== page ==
Both the loss of jobs and the powerful pull of the suburbs idealized as the preferred places of residence after World War II sharply altered New Jersey’s geography. Camden, which was once the anchor of the entire south Jersey region, underwent a rapid change of status. In the mid-1950s, as developers offered attractive new suburban housing at affordable prices, residents started moving out of the city. Institutions followed, beginning with the Jewish Community Center, which relocated from Kaighn Avenue in the heart of the city to still largely undeveloped Delaware Township just across the city border. The process of decentralization accelerated with completion of the Cherry Hill Mall in 1961, the first enclosed regional shopping facility on the East Coast, also in Delaware Township. Within only a few years, the town had not only adopted the name Cherry Hill, but residential development, boosted by the mall, returned property taxes that exceeded those for all of Camden, despite Cherry Hill’s smaller population. Employers left the city, too, some for nearby suburbs like Pennsauken, which developed an attractive office park near accessible transportation routes, and others, most notably RCA-Victor, to Cherry Hill and to Moorestown in adjacent Burlington County. By the late 1960s, white-collar employers that had typically located near county offices in Camden — most notably law and engineering firms — also relocated to the suburbs. Major “anchor institutions” — educational and medical facilities — remained in the city, but Camden by 1970 no longer served as the region’s hub.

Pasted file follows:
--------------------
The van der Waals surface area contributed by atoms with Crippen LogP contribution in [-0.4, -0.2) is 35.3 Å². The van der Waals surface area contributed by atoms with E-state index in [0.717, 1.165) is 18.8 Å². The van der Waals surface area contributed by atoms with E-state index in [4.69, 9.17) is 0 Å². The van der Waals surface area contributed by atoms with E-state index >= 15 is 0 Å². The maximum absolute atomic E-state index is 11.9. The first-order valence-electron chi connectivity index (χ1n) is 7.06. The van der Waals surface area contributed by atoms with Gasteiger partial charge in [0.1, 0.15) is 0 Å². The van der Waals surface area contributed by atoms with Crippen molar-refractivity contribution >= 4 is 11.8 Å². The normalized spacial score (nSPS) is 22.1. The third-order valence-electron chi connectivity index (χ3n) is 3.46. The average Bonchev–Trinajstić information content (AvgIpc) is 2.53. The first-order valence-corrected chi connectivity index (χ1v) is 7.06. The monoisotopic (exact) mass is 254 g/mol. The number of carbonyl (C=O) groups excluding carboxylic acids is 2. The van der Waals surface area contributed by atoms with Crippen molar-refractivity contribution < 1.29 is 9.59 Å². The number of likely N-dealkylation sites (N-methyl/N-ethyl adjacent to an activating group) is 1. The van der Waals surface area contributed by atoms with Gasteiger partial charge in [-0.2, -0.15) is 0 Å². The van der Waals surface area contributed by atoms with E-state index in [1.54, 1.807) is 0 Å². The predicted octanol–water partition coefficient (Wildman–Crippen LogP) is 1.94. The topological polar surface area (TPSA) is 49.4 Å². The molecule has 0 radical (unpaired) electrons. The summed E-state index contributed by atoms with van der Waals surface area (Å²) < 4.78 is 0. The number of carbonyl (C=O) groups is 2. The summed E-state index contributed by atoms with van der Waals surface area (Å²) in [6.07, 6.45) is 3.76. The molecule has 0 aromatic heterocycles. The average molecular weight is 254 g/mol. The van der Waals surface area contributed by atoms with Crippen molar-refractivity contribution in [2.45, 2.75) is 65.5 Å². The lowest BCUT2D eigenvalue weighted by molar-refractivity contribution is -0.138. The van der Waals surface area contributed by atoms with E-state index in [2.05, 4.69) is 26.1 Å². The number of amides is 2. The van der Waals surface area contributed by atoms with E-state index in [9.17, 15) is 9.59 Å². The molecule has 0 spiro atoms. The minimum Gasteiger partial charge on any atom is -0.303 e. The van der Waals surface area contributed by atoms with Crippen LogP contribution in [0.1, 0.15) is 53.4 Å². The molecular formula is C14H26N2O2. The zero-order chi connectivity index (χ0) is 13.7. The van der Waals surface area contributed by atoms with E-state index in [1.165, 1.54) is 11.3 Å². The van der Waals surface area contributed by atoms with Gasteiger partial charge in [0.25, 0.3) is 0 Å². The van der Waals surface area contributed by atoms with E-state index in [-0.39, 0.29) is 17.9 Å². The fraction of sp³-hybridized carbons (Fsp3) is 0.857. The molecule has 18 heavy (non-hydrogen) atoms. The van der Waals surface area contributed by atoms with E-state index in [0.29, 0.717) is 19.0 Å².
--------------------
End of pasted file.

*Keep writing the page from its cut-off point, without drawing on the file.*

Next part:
Where whites once dominated the old industrial neighborhoods, their places were taken by minorities, predominantly African Americans, with the exception of Paterson, which drew a larger number of Hispanics to its older neighborhoods. Both African Americans and Hispanics were initially drawn to the cities during World War II, when manpower shortages opened employment opportunities, but adequate housing was difficult to find in still racially restricted markets. Only when the suburbs proved more attractive to returning servicemen who wanted to start their families did urban housing open up. In some neighborhoods, including the one where Philip Roth grew up, the change in residential composition was startling. In only five years between 1961 and 1966, Weequahic shifted from 19 to 70 percent African American. Moreover, as urban neighborhoods changed, newcomers faced two major obstacles: a shrinking market for nearby employment and demands from city officials that many of the homes they had moved into give way to redevelopment …